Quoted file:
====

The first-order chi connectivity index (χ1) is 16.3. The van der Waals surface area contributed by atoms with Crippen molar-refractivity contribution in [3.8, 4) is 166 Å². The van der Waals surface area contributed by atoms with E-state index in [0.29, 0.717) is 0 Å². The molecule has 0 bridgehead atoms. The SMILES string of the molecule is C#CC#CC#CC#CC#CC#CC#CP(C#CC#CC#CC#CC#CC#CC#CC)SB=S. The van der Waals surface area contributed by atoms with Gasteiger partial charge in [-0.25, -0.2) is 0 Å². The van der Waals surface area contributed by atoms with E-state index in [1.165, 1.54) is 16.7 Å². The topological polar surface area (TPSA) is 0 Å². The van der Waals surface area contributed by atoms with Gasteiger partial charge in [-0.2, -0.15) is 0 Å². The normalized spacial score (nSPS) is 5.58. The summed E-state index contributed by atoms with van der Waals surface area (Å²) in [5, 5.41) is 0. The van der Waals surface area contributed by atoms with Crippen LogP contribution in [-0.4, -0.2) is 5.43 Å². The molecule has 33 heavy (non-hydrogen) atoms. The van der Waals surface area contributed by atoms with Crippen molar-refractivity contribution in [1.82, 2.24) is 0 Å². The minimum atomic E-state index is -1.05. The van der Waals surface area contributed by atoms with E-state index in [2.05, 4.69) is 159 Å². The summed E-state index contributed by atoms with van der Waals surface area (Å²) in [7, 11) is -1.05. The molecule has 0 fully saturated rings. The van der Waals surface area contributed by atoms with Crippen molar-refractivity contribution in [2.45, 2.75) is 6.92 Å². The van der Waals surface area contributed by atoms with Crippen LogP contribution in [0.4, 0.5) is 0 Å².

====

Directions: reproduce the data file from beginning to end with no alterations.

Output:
The first-order chi connectivity index (χ1) is 16.3. The van der Waals surface area contributed by atoms with Crippen molar-refractivity contribution in [3.8, 4) is 166 Å². The van der Waals surface area contributed by atoms with E-state index in [0.29, 0.717) is 0 Å². The molecule has 0 bridgehead atoms. The SMILES string of the molecule is C#CC#CC#CC#CC#CC#CC#CP(C#CC#CC#CC#CC#CC#CC#CC)SB=S. The van der Waals surface area contributed by atoms with Gasteiger partial charge in [-0.25, -0.2) is 0 Å². The van der Waals surface area contributed by atoms with E-state index in [1.165, 1.54) is 16.7 Å². The topological polar surface area (TPSA) is 0 Å². The van der Waals surface area contributed by atoms with Gasteiger partial charge in [-0.2, -0.15) is 0 Å². The normalized spacial score (nSPS) is 5.58. The summed E-state index contributed by atoms with van der Waals surface area (Å²) in [5, 5.41) is 0. The van der Waals surface area contributed by atoms with Crippen LogP contribution in [-0.4, -0.2) is 5.43 Å². The molecule has 33 heavy (non-hydrogen) atoms. The van der Waals surface area contributed by atoms with Crippen molar-refractivity contribution in [1.82, 2.24) is 0 Å². The minimum atomic E-state index is -1.05. The van der Waals surface area contributed by atoms with E-state index in [2.05, 4.69) is 159 Å². The summed E-state index contributed by atoms with van der Waals surface area (Å²) in [7, 11) is -1.05. The molecule has 0 fully saturated rings. The van der Waals surface area contributed by atoms with Crippen molar-refractivity contribution in [2.45, 2.75) is 6.92 Å². The van der Waals surface area contributed by atoms with Crippen LogP contribution in [0.4, 0.5) is 0 Å².